Dextrocardia is a condition in which the heart is pointed toward the right side of the chest instead of normally pointing to the left. It is present at birth (congenital).
Causes, incidence, and risk factors
During the early weeks of pregnancy, the baby's heart develops. Sometimes, for reasons that are unclear, the heart develops and turns so that it points to the right side of the chest instead of the left side.
There are several types of dextrocardia. Most involve other defects of the heart and abdomen area.
The simplest type of dextrocardia is one in which the heart is a mirror image of the normal heart, and no other problems exist. This condition is rare. Usually in this case, the organs of the abdomen and the lungs will also be arranged in a mirror image of their normal position. For example, the liver will be on the left side instead of the right.
Some people with mirror-image dextrocardia have a problem with the fine hairs (cilia) that filter the air going into their nose and air passages. This condition is called Kartagener syndrome.
In the more common types of dextrocardia, heart defects are present in addition to the abnormal location of the heart. The most common heart defects seen with dextrocardia include:
- Double outlet right ventricle
- Endocardial cushion defect
- Pulmonary stenosis or atresia
- Single ventricle
- Transposition of the great vessels
- Ventricular septal defect
The abdominal and chest organs in babies with dextrocardia may be abnormal and may not work correctly. A very serious syndrome that appears with dextrocardia is called heterotaxy. Heterotaxy means the organs (atria of the heart and abdominal organs) are not in their usual places.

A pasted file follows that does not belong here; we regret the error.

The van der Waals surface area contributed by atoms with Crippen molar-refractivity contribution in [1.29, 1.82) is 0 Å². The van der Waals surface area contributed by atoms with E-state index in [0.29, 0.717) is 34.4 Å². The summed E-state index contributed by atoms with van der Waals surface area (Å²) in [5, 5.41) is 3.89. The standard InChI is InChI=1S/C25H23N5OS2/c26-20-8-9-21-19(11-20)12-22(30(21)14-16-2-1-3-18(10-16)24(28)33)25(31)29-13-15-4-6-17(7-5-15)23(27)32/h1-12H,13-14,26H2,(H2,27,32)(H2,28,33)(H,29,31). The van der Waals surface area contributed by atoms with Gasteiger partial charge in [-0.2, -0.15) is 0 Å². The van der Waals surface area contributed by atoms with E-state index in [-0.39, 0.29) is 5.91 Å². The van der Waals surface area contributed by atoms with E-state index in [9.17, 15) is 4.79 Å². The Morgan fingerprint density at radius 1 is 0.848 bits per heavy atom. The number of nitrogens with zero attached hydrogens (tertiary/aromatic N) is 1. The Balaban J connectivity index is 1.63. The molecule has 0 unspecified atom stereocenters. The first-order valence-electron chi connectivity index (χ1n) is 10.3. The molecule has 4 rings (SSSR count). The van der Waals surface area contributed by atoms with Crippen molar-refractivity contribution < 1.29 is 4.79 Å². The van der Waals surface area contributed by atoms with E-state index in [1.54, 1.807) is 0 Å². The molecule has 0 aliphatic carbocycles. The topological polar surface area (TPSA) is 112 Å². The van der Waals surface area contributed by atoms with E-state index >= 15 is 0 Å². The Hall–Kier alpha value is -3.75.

In heterotaxy, the spleen may be completely missing. Because the spleen is an extremely important part of the immune system, babies born without a spleen are in danger of severe bacterial infections and death. In another form of heterotaxy several small spleens exist, but may not work correctly.
Heterotaxy may also include:
- Abnormal gallbladder system
- Problems with the lungs
- Problems with the structure of the intestines
- Severe heart defects
Possible risk factors for dextrocardia include:
- Family history of the condition
- Mother with diabetes (may play a role in some forms of dextrocardia)
There are no symptoms of dextrocardia if the heart is normal.
Conditions that may include dextrocardia may cause the following symptoms:
- Bluish skin
- Difficulty breathing
- Failure to grow and gain weight
- Jaundice (yellow skin and eyes)
- Pale skin (pallor)
- Repeated sinus or lung infections
Signs and tests
There are no signs of dextrocardia if the heart is normal.
Conditions that can include dextrocardia may cause the following signs:
- Abnormal arrangement and structure of the organs in the abdomen
- Enlarged heart
- Problems with the structure of the chest and lungs, seen on x-rays
- Rapid breathing or problems breathing
- Rapid pulse
Tests to diagnose dextrocardia include:
- Computed tomography (CT) scans
- Magnetic resonance imaging (MRI) of the heart
- Ultrasound of the heart (echocardiogram)